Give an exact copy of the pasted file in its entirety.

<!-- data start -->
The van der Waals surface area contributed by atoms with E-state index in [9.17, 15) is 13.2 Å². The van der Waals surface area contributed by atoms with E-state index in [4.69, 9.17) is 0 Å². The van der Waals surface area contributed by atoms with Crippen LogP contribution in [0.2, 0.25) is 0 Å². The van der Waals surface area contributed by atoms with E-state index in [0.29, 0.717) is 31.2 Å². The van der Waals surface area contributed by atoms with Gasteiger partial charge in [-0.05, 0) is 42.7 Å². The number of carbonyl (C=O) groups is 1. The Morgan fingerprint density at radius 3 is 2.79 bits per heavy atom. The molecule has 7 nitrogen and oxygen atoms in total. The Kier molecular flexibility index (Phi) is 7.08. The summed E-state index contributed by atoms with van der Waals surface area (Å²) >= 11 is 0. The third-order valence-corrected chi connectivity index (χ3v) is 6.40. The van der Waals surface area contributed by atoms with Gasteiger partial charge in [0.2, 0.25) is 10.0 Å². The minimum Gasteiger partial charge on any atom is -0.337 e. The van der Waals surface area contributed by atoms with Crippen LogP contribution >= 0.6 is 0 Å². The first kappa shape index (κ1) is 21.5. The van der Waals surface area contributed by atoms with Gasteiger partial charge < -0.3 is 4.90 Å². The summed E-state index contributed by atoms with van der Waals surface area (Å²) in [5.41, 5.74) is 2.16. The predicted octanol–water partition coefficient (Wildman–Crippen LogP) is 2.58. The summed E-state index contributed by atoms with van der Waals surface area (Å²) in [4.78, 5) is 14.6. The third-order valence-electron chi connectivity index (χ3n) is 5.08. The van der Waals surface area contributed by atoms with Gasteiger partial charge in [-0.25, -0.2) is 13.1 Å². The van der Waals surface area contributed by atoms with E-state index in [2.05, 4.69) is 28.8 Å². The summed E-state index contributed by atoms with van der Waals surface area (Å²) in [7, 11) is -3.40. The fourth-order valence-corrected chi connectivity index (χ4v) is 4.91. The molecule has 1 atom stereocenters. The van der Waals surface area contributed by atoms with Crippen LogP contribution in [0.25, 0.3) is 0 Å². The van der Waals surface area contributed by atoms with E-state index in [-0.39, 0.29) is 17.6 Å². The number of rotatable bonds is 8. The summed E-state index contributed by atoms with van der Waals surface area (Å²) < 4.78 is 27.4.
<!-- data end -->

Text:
The van der Waals surface area contributed by atoms with E-state index in [9.17, 15) is 13.2 Å². The van der Waals surface area contributed by atoms with E-state index in [4.69, 9.17) is 0 Å². The van der Waals surface area contributed by atoms with Crippen LogP contribution in [0.2, 0.25) is 0 Å². The van der Waals surface area contributed by atoms with E-state index in [0.29, 0.717) is 31.2 Å². The van der Waals surface area contributed by atoms with Gasteiger partial charge in [-0.05, 0) is 42.7 Å². The number of carbonyl (C=O) groups is 1. The Morgan fingerprint density at radius 3 is 2.79 bits per heavy atom. The molecule has 7 nitrogen and oxygen atoms in total. The Kier molecular flexibility index (Phi) is 7.08. The summed E-state index contributed by atoms with van der Waals surface area (Å²) >= 11 is 0. The third-order valence-corrected chi connectivity index (χ3v) is 6.40. The van der Waals surface area contributed by atoms with Gasteiger partial charge in [0.2, 0.25) is 10.0 Å². The minimum Gasteiger partial charge on any atom is -0.337 e. The van der Waals surface area contributed by atoms with Crippen LogP contribution >= 0.6 is 0 Å². The first kappa shape index (κ1) is 21.5. The van der Waals surface area contributed by atoms with Gasteiger partial charge < -0.3 is 4.90 Å². The summed E-state index contributed by atoms with van der Waals surface area (Å²) in [5.41, 5.74) is 2.16. The predicted octanol–water partition coefficient (Wildman–Crippen LogP) is 2.58. The summed E-state index contributed by atoms with van der Waals surface area (Å²) in [4.78, 5) is 14.6. The third-order valence-electron chi connectivity index (χ3n) is 5.08. The van der Waals surface area contributed by atoms with Gasteiger partial charge in [-0.25, -0.2) is 13.1 Å². The van der Waals surface area contributed by atoms with E-state index in [2.05, 4.69) is 28.8 Å². The summed E-state index contributed by atoms with van der Waals surface area (Å²) in [7, 11) is -3.40. The fourth-order valence-corrected chi connectivity index (χ4v) is 4.91. The molecule has 1 atom stereocenters. The van der Waals surface area contributed by atoms with Crippen LogP contribution in [0.25, 0.3) is 0 Å². The van der Waals surface area contributed by atoms with E-state index in [-0.39, 0.29) is 17.6 Å². The number of rotatable bonds is 8. The summed E-state index contributed by atoms with van der Waals surface area (Å²) < 4.78 is 27.4.